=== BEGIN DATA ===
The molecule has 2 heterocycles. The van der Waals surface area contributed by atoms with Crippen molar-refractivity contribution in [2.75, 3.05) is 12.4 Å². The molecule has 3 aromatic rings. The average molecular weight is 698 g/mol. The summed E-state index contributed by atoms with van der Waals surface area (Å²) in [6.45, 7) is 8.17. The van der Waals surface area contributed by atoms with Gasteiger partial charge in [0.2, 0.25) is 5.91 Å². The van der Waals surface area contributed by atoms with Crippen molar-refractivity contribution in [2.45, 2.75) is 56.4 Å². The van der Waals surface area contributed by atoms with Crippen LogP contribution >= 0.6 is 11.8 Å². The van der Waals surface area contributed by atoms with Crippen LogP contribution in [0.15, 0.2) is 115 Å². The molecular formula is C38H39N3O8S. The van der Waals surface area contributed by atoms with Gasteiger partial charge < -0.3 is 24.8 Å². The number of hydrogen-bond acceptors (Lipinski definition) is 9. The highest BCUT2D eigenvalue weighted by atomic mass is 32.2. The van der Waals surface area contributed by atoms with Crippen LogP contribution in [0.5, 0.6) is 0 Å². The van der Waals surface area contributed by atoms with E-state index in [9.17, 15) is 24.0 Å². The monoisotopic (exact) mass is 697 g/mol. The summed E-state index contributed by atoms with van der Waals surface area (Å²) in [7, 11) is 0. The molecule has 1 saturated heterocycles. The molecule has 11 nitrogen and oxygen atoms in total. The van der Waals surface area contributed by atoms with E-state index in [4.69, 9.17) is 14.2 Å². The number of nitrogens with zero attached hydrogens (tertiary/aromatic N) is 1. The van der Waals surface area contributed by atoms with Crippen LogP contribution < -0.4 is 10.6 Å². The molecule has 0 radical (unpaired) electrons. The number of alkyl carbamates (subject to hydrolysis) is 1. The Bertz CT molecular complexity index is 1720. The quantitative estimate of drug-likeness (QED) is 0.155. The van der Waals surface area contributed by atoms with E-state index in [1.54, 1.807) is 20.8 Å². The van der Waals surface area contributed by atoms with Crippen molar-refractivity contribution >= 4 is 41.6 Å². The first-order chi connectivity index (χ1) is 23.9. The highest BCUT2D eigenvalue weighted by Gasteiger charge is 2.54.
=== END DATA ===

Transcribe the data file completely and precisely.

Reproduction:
The molecule has 2 heterocycles. The van der Waals surface area contributed by atoms with Crippen molar-refractivity contribution in [2.75, 3.05) is 12.4 Å². The molecule has 3 aromatic rings. The average molecular weight is 698 g/mol. The summed E-state index contributed by atoms with van der Waals surface area (Å²) in [6.45, 7) is 8.17. The van der Waals surface area contributed by atoms with Gasteiger partial charge in [0.2, 0.25) is 5.91 Å². The van der Waals surface area contributed by atoms with Crippen molar-refractivity contribution in [2.45, 2.75) is 56.4 Å². The van der Waals surface area contributed by atoms with Crippen LogP contribution >= 0.6 is 11.8 Å². The van der Waals surface area contributed by atoms with Crippen LogP contribution in [0.15, 0.2) is 115 Å². The molecular formula is C38H39N3O8S. The van der Waals surface area contributed by atoms with Gasteiger partial charge < -0.3 is 24.8 Å². The number of hydrogen-bond acceptors (Lipinski definition) is 9. The highest BCUT2D eigenvalue weighted by atomic mass is 32.2. The van der Waals surface area contributed by atoms with Crippen LogP contribution in [0.5, 0.6) is 0 Å². The van der Waals surface area contributed by atoms with E-state index in [9.17, 15) is 24.0 Å². The monoisotopic (exact) mass is 697 g/mol. The summed E-state index contributed by atoms with van der Waals surface area (Å²) in [7, 11) is 0. The molecule has 1 saturated heterocycles. The molecule has 11 nitrogen and oxygen atoms in total. The van der Waals surface area contributed by atoms with E-state index in [4.69, 9.17) is 14.2 Å². The number of nitrogens with zero attached hydrogens (tertiary/aromatic N) is 1. The van der Waals surface area contributed by atoms with Crippen LogP contribution < -0.4 is 10.6 Å². The molecule has 0 radical (unpaired) electrons. The number of alkyl carbamates (subject to hydrolysis) is 1. The Bertz CT molecular complexity index is 1720. The quantitative estimate of drug-likeness (QED) is 0.155. The van der Waals surface area contributed by atoms with E-state index in [1.54, 1.807) is 20.8 Å². The van der Waals surface area contributed by atoms with Crippen molar-refractivity contribution >= 4 is 41.6 Å². The first-order chi connectivity index (χ1) is 23.9. The highest BCUT2D eigenvalue weighted by Gasteiger charge is 2.54.